The Hematologist

September-October 2019, Volume 16, Issue 5

Disrupted Nuclear Export of Proteins Drives the Development of B-cell Malignancy

Nikolaos Sousos, MD, MSc Clinical Research Fellow and DPhil Candidate in Medical Sciences
Weatherall Institute of Molecular Medicine, University of Oxford, Oxford, UK
Adam Mead, MD, PhD Professor of Hematology
Weatherall Institute of Molecular Medicine, University of Oxford, Oxford, United Kingdom

Published on: August 15, 2019

Taylor J, Sendino M, Gorelick AN, et al. Altered nuclear export signal recognition as a driver of oncogenesis. Cancer Discov. 2019; doi: 10.1158/2159-8290.CD.19.0298. [Epub ahead of print].

Shuttling of proteins between the nucleus and cytoplasm is a tightly regulated process that is essential for normal cellular function. Aberrant nuclear export is frequently observed in blood cancer (e.g., cytoplasmic localization of mutant NPM1 in acute myeloid leukemia), and novel mechanisms by which nuclear-cytoplasmic distribution of proteins might be altered are of great interest. Exportin-1 (XPO1) is the major nuclear export receptor in all eukaryotic cells that functions through identification of nuclear export signals (NESs) in the amino acid sequence of cargo proteins. Expression of XPO1 is reported to be increased in several cancers, and targeted XPO1 inhibitors are in clinical development. Furthermore, recurrent mutations in XPO1 have previously been reported to occur in B-cell malignancies including chronic lymphocytic leukemia (CLL) and Hodgkin lymphoma. However, the mechanism through which XPO1 dysfunction contributes to oncogenesis is unclear. This lack of evidence prompted Dr. Justin Taylor and colleagues to investigate the role of XPO1 mutations in oncogenesis in a study led by the Omar Abdel-Wahab Lab at the Memorial Sloan Kettering Cancer Center.

Analysis of whole-exome and -genome sequencing data from 42,793 patients with cancer identified recurrent and previously unrecognized mutational hotspots in XPO1. These mutations occurred as heterozygous point mutations and showed striking lineage specificity, with enrichment in a variety of B-cell malignancies, notably in CLL, primary mediastinal B-cell lymphoma, and classical Hodgkin lymphoma. The most frequent mutation was a point mutation (E571K) which always occurred alongside a retained wild-type allele, suggesting that the point mutation results in altered, rather than loss of, function. To investigate the functional and molecular impact of this mutation, the researchers developed an impressive array of new research tools including a genome-edited malignant B cell line (NALM-6 cells) engineered to carry the point mutation in XPO1, and a conditional knock-in mouse model allowing inducible expression of the Xpo1 mutation from the endogenous locus. The Xpo1E571K mutation promoted B-cell proliferation both in vitro and in vivo and initiated the development of clonal B-cell malignancies, in some cases resembling human CLL. As mouse models that recapitulate a CLL phenotype are few and far between, this in itself is a notable contribution of this study. Combination of Xpo1 mutation with overexpression of c-MYC or BCL-2 led to a more aggressive lymphoproliferative phenotype in mouse models.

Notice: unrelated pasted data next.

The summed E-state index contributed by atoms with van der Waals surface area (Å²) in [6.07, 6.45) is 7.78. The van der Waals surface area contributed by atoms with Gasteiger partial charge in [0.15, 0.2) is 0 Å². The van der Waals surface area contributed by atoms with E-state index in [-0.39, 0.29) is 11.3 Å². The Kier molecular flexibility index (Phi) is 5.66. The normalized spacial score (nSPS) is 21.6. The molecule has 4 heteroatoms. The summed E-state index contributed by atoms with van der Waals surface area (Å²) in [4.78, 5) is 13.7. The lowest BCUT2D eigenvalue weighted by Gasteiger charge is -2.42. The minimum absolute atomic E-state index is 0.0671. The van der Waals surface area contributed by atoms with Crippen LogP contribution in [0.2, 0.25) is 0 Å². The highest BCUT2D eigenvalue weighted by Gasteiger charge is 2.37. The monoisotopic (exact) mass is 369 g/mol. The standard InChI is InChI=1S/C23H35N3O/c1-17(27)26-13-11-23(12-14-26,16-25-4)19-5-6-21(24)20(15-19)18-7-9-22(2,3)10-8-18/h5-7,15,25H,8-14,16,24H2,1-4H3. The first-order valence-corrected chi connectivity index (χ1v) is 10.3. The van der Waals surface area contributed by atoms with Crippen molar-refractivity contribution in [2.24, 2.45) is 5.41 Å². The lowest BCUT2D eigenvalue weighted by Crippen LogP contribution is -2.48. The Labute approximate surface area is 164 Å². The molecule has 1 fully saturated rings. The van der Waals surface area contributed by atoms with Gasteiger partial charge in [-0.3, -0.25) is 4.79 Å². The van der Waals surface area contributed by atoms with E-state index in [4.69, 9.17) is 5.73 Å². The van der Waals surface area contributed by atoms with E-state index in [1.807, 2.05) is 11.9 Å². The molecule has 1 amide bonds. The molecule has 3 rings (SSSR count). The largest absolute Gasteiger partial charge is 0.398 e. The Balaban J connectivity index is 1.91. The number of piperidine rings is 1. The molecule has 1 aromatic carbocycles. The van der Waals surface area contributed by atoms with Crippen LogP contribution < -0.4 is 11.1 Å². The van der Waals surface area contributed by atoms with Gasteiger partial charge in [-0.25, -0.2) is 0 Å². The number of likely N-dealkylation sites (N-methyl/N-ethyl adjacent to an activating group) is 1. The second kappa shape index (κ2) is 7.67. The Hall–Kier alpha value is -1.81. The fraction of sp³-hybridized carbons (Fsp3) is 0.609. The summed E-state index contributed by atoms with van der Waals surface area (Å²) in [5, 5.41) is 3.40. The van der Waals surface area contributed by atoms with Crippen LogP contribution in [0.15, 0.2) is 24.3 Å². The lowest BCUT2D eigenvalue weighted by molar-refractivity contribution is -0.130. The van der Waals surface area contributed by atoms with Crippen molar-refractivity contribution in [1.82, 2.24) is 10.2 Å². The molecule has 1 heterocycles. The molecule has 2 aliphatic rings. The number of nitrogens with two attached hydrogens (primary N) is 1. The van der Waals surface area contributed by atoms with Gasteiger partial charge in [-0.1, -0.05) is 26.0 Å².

To evaluate how mutations in XPO1 might drive lymphoid malignancy, investigators carried out biochemical, structural, proteomic, and molecular studies. XPO1E571K mutations were shown to alter nuclear export recognition in a sequence-specific manner, favoring the export of cargoes with negatively charged C-terminus NES sequences. This resulted in disruption of nucleo-cytoplasmic distribution of hundreds of proteins, including a number known to be implicated in cancer development. Interestingly, most proteins only showed changes in one compartment without the expected reciprocal change; for example, a protein that increased in abundance in the cytoplasmic compartment in the presence of XPO1 mutation did not usually show reciprocal reduced expression in the nucleus. Presence of XPO1E571K mutation rendered cells sensitive to nuclear export inhibitors KPT-185 and the first-in-class selinexor (KPT-330), which was recently approved by the U.S. Food and Drug Administration.

In summary, Dr. Taylor and colleagues identified specific mutant residues in XPO1 that drive the development of certain B-cell malignancies. These change-of-function mutations directly promote the initiation of clonal B-cell malignancies in mouse models by altering sequence specificity of XPO1 to engage protein cargo for nuclear export. XPO1 mutations also sensitize cells to compounds in clinical development inhibiting XPO1 function, providing a potentially useful biomarker for precision medicine. Importantly, the authors described a mouse model of cancer-specific altered XPO1 function, one of the few genetically accurate murine models of CLL. It will be important to understand how the impact of XPO1 overexpression differs from that of XPO1 mutation, as the latter is quite rare, only occurring in 0.2 percent of cancers sequenced in this cohort. The challenge is also to determine which altered cargoes underlie the observed association of XPO1 mutations with B-cell malignancies, as this may bring new therapeutic opportunities.

Conflict of Interests

Dr. Sousos and Dr. Mead indicated no relevant conflicts of interest. back to top